Overall, the flavor combinations were spot on, modern, and show such creative flair. Our meal was like an elaborate tasting menu of one-bite wonders, and could have been at a very high-end sushi restaurant. Instead, we are on Mission Street, hanging out with young and fun diners, listening to Girl Talk, drinking beers (there are three on tap), sampling sake (14 to choose from), and making jokes with chef Tim all night. Not a whiff of formality, chilliness, or sushi Nazi vibe here.
But don’t get me wrong: the guy is a pro (he has 15 years under his belt). You’ll encounter beautifully cut fish and prepared rice, with so much care taken in how he supplies his arsenal of ingredients—with one bite of the sublime nori that wrapped our bite of ikura ($5.25), I was like, “Wow, Tim, this nori!” He’s like, “Yeah, it’s expensive. [Quotes some number that I don’t remember because I was busy drinking my Hitachino.] But it’s the good stuff.” Bring it on.
My hands-down favorite fish discovery of the evening was akamutsu ($12.50), wild Japanese deep sea grouper. He served it simply, no adornment. I think I have found my replacement for toro. It’s worth the expense, trust. Tim’s like an Upper East Side lady with an expensive shoe fetish—he can’t help buying the Jimmy Choos of seafood. So the least you can do is see what he has in his closet, and join him in his bad habit. Go ahead, try them on.
Oh, and don’t miss the seared Australian wagyu ($8.50), served as nigiri. It’s a magenta slice of rare, steaky goodness, spruced up with a ponzu of apple vinegar and white soy, plus a sprinkling of yuzu salt and a little prickle from the green yuzu kosho on top. Beef nigiri, sign me up.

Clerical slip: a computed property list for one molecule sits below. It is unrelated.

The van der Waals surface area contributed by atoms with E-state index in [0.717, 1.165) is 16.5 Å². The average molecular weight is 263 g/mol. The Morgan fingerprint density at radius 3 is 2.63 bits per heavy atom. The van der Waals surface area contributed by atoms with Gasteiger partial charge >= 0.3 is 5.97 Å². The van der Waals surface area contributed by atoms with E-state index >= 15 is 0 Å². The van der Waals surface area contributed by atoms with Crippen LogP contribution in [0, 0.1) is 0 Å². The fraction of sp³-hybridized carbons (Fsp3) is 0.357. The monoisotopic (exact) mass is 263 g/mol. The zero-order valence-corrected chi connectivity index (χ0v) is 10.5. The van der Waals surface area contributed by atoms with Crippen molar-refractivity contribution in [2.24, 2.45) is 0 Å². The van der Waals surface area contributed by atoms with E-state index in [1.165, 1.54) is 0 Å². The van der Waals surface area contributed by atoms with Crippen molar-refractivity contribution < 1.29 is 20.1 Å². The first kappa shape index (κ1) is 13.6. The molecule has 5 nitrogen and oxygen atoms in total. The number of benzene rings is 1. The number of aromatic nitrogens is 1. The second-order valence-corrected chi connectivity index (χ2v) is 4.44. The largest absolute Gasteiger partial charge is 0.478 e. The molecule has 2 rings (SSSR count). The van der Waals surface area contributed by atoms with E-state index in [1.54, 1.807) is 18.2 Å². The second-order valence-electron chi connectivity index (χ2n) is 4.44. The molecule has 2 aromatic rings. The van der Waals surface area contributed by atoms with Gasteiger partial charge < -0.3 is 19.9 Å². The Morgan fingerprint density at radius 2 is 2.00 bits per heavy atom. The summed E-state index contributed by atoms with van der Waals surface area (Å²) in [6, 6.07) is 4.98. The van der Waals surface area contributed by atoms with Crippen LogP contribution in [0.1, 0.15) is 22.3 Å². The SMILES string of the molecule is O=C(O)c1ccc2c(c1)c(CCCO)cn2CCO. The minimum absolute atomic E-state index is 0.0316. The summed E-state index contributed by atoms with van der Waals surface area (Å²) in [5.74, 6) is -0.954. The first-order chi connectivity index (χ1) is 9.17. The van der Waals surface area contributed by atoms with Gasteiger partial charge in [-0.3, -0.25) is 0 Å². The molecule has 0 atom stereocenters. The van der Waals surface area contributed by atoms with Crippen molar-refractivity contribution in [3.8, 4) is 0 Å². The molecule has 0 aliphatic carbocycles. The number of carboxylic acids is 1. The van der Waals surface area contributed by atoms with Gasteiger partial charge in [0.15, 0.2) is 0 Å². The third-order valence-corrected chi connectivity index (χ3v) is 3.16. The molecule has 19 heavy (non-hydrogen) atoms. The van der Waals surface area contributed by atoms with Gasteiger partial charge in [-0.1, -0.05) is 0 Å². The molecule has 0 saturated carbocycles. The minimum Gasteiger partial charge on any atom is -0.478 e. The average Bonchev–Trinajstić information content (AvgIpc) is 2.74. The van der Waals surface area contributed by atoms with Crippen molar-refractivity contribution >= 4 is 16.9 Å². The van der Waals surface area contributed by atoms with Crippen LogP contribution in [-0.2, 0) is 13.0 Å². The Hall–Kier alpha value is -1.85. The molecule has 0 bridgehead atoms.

So even though I mostly stayed in nigiri land—and it’s a wonderful place to live—there are some other finds on the menu as well. Like, oh, the kabosu chicken wings ($9.50)! These juicy babies go through quite the prep: he “power marinades” them in kabosu juice (a Japanese citrus), plus soy, and “burnt” (reduced) sake; sous vides them for an hour; and then fries the wings in potato starch. The starch gives them a flaky, almost crumb donut exterior, as my friend noted. They’re sick. Yes, succulent. And they’re a little rosy inside, but don’t freak out. They’re cooked all the way through—they’re just not the desiccated pieces of chicken you’re usually encountering elsewhere.
Another item of note: the oysters on the half shell ($2 each) are a good place to start—I know Tim is a big fan of oysters, so there’s no way he’d serve anything but beauties. These are Cranberry Creek oysters from Washington, served with white soy, brown rice vinegar, yuzu, ponzu sauce, a hit of green yuzu kosho, and a smattering of tobiko on the ice that you can try to scoop up and add to your oyster. I know that sounds like one hell of a complicated mignonette, but it all comes together swimmingly.
A recommended place to wrap up your sushi tour de force is with Tim’s stellar tamago ($4.50), made with Jidori eggs. I have always enjoyed eating tamago last, a final note of something savory-sweet to end the night on, and this custard-y execution is a new benchmark.
I’m thrilled to see Tim have his own counter. After years of working at Tokyo Go Go, doing catering, having his ICHI deli counter at 331 Cortland, and serving sushi at happy hours around the city, he finally has his own control board. And he’s funny, friendly, and welcoming, so he’s already earned a full dance card of regulars and devotees. This place, in a word, rocks. It’s the neighborhood gem you’ll wish was in your ZIP code—and even if it’s not, it’s so worth the trip to go see one of San Francisco’s rising stars.